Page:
Crowdfunding for the film industry. The past couple of years have witnessed Hollywood distributing the films on digital prints stored on a hard drives as against the customary celluloid reels. The argument is that digital cinema projection equipments will resolve costs and space issues faced by the studios. While a digital copy may cost the studios around $125-150, its counterpart 35mm prints costs as much as $2,000. The catch is that it can cost cinema halls $150,000 to $180,000 in upgrades and the silver screen owners are forced to follow the trend of digital conversion. About 85 per cent have already done so, leaving about 10,000 screens to decide on the further course of action. About one in every five screens in North America could very well go out of business because they cannot afford to do so.
Northfield Drive-in Theatre in Winchester, US could be one such theatre if it fails to raise at least $40,000 in its desperate bid to stave off a shutdown. By 2014, it is expected that none of the major motion picture companies will offer 35mm copies of their films. While leading film theatres worldwide have started the digital conversion, many have chosen to quit the field than pay for the costly conversion. For its need of funds, the Drive-in is hoping some support from its fans. The theatre has started a crowd-funding campaign on the known crowd-funding site – Kickstarter. Drive-in has pledged to raise at least $40,000 via this crowdfunding campaign. If it does meet its target by 11:59 p.m. of Nov.12 then the theatre won’t receive anything. A sum of $40,000 or more would cushion a good chunk of its $150,000-180,000 cost of upgrades before the theatre start digital operations in April, as expected the owners.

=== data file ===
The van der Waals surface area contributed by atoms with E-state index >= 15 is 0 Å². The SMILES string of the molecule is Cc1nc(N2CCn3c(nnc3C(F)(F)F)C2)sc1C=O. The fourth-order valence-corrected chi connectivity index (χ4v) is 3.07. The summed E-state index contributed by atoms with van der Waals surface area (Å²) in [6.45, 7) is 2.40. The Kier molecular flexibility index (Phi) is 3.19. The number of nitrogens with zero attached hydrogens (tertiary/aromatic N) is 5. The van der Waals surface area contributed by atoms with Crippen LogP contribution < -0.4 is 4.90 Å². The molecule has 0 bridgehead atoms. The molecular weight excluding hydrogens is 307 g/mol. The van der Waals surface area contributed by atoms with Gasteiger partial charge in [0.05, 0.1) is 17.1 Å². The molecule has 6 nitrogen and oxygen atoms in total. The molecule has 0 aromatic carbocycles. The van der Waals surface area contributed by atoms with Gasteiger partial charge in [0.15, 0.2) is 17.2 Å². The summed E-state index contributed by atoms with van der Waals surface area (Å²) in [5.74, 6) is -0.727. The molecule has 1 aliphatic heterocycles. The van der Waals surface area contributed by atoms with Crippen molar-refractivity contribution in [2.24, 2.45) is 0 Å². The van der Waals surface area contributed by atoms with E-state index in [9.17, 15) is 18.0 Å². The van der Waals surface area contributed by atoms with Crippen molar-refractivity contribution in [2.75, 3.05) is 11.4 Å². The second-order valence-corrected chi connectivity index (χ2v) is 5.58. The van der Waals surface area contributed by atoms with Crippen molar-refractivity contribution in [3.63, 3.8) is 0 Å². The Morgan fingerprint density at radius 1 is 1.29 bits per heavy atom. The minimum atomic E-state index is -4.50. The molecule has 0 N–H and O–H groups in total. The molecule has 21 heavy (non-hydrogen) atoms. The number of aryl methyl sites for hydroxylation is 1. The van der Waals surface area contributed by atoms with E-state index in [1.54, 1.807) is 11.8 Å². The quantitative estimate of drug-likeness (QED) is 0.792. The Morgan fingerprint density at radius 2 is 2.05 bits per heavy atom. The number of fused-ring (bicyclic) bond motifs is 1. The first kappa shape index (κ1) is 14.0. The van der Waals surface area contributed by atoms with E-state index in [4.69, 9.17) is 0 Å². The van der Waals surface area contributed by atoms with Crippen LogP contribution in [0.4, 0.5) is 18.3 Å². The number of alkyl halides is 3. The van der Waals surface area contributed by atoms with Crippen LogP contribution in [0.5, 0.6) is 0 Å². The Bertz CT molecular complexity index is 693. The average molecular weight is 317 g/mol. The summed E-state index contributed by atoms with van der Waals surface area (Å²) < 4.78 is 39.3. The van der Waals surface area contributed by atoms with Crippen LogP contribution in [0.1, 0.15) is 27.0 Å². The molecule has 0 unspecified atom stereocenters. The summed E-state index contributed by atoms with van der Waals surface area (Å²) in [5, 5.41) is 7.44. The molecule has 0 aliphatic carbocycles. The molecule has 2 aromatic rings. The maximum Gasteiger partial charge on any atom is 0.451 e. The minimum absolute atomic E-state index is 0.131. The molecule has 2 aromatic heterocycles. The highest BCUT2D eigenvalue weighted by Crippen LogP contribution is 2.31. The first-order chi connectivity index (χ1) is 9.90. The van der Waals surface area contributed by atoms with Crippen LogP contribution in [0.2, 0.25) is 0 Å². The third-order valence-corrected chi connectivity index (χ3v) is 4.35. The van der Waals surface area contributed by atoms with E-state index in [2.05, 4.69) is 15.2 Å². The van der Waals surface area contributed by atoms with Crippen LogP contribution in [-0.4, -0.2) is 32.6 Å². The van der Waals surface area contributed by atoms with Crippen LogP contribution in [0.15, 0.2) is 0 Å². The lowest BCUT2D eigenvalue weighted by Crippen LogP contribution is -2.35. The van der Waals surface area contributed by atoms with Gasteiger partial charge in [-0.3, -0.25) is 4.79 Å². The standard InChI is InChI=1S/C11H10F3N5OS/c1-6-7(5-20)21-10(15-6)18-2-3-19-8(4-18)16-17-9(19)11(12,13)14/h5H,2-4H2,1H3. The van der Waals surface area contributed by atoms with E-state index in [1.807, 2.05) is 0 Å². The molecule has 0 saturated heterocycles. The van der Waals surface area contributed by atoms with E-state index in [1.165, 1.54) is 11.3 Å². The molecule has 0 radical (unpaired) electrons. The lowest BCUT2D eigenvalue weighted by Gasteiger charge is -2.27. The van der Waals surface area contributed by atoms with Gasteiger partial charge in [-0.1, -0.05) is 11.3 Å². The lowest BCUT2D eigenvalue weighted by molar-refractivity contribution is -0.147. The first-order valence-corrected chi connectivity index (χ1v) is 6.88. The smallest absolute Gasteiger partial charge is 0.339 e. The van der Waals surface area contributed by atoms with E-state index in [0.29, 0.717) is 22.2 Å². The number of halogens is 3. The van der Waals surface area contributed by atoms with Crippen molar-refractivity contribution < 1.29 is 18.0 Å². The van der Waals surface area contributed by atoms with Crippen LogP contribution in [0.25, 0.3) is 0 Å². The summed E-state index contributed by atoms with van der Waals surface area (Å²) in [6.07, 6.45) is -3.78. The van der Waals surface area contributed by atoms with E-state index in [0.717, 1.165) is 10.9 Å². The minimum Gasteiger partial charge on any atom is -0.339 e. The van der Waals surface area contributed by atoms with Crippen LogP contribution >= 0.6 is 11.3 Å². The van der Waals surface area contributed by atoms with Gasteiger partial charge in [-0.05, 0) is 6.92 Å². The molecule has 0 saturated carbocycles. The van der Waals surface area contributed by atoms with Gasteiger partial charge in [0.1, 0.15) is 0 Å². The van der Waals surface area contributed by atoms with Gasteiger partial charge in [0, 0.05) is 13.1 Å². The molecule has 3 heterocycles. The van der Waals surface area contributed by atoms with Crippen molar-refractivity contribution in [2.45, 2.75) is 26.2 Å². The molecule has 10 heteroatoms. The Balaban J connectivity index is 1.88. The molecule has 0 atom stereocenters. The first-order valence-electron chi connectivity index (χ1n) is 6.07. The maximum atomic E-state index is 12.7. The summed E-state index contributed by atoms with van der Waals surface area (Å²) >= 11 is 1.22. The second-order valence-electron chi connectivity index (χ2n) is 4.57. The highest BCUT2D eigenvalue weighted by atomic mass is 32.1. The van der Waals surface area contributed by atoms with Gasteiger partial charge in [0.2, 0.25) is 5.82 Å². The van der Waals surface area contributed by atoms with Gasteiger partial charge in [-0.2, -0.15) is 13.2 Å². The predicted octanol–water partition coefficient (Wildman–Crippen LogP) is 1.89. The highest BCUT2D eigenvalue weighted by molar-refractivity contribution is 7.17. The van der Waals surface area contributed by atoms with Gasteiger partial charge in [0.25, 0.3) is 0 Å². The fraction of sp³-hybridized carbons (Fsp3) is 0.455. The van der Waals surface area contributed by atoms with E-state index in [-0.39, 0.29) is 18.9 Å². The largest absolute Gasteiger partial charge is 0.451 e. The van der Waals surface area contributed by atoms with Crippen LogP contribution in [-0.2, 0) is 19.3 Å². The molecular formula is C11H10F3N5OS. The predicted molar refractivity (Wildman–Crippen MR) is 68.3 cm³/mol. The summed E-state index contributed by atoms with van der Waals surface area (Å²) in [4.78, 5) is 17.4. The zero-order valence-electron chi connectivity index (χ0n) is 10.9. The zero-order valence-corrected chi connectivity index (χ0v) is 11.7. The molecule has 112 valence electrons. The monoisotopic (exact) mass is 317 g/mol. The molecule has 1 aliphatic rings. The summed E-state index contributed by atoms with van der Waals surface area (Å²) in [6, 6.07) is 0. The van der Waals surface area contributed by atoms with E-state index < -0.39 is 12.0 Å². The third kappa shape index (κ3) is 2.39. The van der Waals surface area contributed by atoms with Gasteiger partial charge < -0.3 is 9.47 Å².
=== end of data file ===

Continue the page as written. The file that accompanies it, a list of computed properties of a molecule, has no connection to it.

Maintaining the Kickstarter spirit, the Drive-in is offering its fans a reward for extending their support. Below are some of the rewards –
- A free small popcorn for those donating $10
- Invitation to a donors’ night at the theatre for $100 donors
- A season pass to a family of four earns to Drive-in for $2,500 donors, and
- Anyone promising $10,000 or more gets the Drive-in for private events as well. There are rewards against other amounts as well.
According to the cinema owner Mitchell Shakour, the projector costs at least $60,000; and $100,000 or more will be spent on additional items. Some of the key items include – three-phase electricity and broadband access in the projection booth, maintenance costs of the projector, heat, fire and burglar alarms. If the upgrade comes about on time, then the theatre will show its first digital film – “Captain America: The Winter Soldier” in April.
On Kickstarter page, the campaign has raised $10,458 with 171 backers from as far as Texas, Washington, and even Australia.
(A week ago, a crowdfunding campaign by New York City for its goal of $ 1 million failed big time to attract any backers at Kickstarter. We hope that the Drive-in theatre doesn’t meet the same fate and can upgrade itself digitally on time)